BART Single-Day Ridership Records 

Single Day Ridership Day Date Event Type Events
568,061 Wednesday 2012 October 31 sports, holiday Giants World Series Victory Parade; Halloween
522,198 Wednesday 2010 November 3 sports Giants World Series Victory Parade
442,000 Thursday 2009 October 29 emergency Emergency Closure Bay Bridge – Day 2
437,400 Friday  2009 October 30 emergency Emergency Closure Bay Bridge – Day 3
437,200 Wednesday  2009 October 28 emergency Emergency Closure Bay Bridge – Day 1
405,400 Monday 2009 September 8 sports, sports Raiders vs. Broncos, Giants vs. Arizona
395,300 Friday 2009 September 4 planned bridge closure Planned Bay Bridge Closure (24 hr service)
394,400 Thursday 2008 June 19 free transit Spare the Air Day
393,200 Monday 2009 November 2 emergency Emergency Closure Bay Bridge – Day 6 – Bridge Reopened at 9 AM after morning commute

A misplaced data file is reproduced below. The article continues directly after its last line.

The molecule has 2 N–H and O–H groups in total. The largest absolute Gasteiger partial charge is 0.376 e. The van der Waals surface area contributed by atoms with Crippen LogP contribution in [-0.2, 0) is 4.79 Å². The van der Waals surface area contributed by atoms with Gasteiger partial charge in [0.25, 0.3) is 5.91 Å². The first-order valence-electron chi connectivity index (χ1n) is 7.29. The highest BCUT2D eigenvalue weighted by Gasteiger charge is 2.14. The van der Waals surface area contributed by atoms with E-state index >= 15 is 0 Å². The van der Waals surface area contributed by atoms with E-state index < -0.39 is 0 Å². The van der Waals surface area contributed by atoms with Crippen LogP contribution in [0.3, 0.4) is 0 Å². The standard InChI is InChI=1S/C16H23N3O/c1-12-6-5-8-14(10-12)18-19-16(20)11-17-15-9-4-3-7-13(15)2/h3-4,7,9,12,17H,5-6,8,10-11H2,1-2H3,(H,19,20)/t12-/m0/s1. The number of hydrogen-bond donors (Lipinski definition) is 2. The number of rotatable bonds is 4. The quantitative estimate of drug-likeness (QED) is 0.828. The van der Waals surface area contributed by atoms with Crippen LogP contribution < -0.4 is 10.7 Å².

391,900 Wednesday 2008 April 9 sports, sports Olympic Torch Relay; Giants vs. San Diego
389,400 Friday 2007 August 31 planned bridge closure Day before Planned Bay Bridge Closure
381,200 Wednesday 2007 June 13 concert, sports Police Concert, Giants vs. Toronto
376,000 Wednesday 2000 October 4 sports, sports Baseball Playoffs, Giants vs. NY Mets, A’s vs. NY Yankees
375,200 Tuesday 2007 May 1 emergency MacArthur Maze Meltdown – Day 3
374,200 Thursday 2007 May 3 emergency MacArthur Maze Meltdown – Day 5
366,800 Tuesday 2000 October 3 sports Baseball Playoffs: A’s vs. NY Yankees
357,100 Thursday 1989 November 16 emergency Post Loma Prieta Earthquake – Bay Bridge Post Loma Prieta Earthquake – Bay Bridge Closed – Day 29 *
Source: news reports. *Source: "BART's Ridership Reaches Record Levels", SF Gate, 2/12/2000

What emerges is that record days are set by sporting events or Bay Bridge closures (planned and emergency). What's interesting is that since 1989, more record single day ridership days have been due to sporting events (45%), than Bay Bridge closures. However, 3 of the top 5 record days have been due to bridge closures.